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North Saint Paul Parking Analysis.

Hayes, Kallen, Lexi Prahl, Janelle Shoemake, Pa Thao.

Produced by students in PA 5511: Community Economic Development, fall 2013 (Instructor Bob Streetar, Humphrey School of Public Affairs) as part of the 2013-2014 Resilient Communities Partnership with the City of North St. Paul. 

After several iterations of its efforts to revitalize the downtown district, the city of North Saint Paul has identified the following goal: increase the number of visitors to its downtown areas, including those who come by car, bike, foot, or public transit. This project is an analysis of the current parking supply in the downtown area, and location relative to current and future needs. This report aims to provide the following:

  • An inventory current parking supply and demand.
  • An estimation of future parking supply and demand.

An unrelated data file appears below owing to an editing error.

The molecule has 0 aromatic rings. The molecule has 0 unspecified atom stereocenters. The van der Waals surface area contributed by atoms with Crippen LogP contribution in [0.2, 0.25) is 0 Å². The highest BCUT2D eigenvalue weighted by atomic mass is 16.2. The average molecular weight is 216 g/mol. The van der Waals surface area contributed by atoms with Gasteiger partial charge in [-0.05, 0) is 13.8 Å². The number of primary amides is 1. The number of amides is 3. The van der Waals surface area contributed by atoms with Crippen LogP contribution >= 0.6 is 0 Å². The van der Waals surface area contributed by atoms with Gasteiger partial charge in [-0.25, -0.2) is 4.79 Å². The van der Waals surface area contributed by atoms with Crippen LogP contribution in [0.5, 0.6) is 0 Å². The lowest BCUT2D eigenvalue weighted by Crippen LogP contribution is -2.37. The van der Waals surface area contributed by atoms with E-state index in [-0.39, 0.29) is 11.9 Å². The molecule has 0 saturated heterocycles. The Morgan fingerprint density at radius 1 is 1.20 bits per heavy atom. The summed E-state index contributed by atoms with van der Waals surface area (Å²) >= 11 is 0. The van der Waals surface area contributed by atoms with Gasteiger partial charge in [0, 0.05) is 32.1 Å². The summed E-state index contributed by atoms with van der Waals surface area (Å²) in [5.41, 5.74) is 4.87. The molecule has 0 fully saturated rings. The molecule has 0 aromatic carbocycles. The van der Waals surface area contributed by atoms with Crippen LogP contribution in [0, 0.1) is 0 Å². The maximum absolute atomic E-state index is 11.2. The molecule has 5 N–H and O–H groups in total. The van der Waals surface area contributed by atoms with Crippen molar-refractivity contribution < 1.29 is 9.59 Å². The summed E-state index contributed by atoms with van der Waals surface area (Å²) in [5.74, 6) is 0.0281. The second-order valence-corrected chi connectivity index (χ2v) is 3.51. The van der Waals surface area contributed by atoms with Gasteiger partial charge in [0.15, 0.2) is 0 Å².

• Identification of best parking practices for downtown/retail districts.
  • Recommendations for parking modifications.

In addition to a parking inventory, surveys of residents, motorists, and business owners were conducted to get a broad picture and understanding of current parking conditions in the downtown area. Eight themes arose from the inventory and surveys. The literature along with the recurring themes informed our recommendations for improvements in the listed areas below:

  • Transit
  • 45-Degree Angle parking
  • Safety
  • Wayfinding
  • Enforcement
  • Expansion

The recommendations provided within this report are beneficial only if implemented by North Saint Paul. Further promotion and resource dedication to the short and long term recommendations provided is necessary to see changes in the downtown’s parking environment.

Publication date: 
Minneapolis: Resilient Communities Project.
This project was supported by the Resilient Communities Project (RCP), a program at the University of Minnesota that convenes the wide-ranging expertise of U of M faculty and students to address strategic local projects that advance community resilience and sustainability. RCP is supported by the Center for Urban and Regional Affairs (CURA) and the Institute on the Environment.
74 pp.
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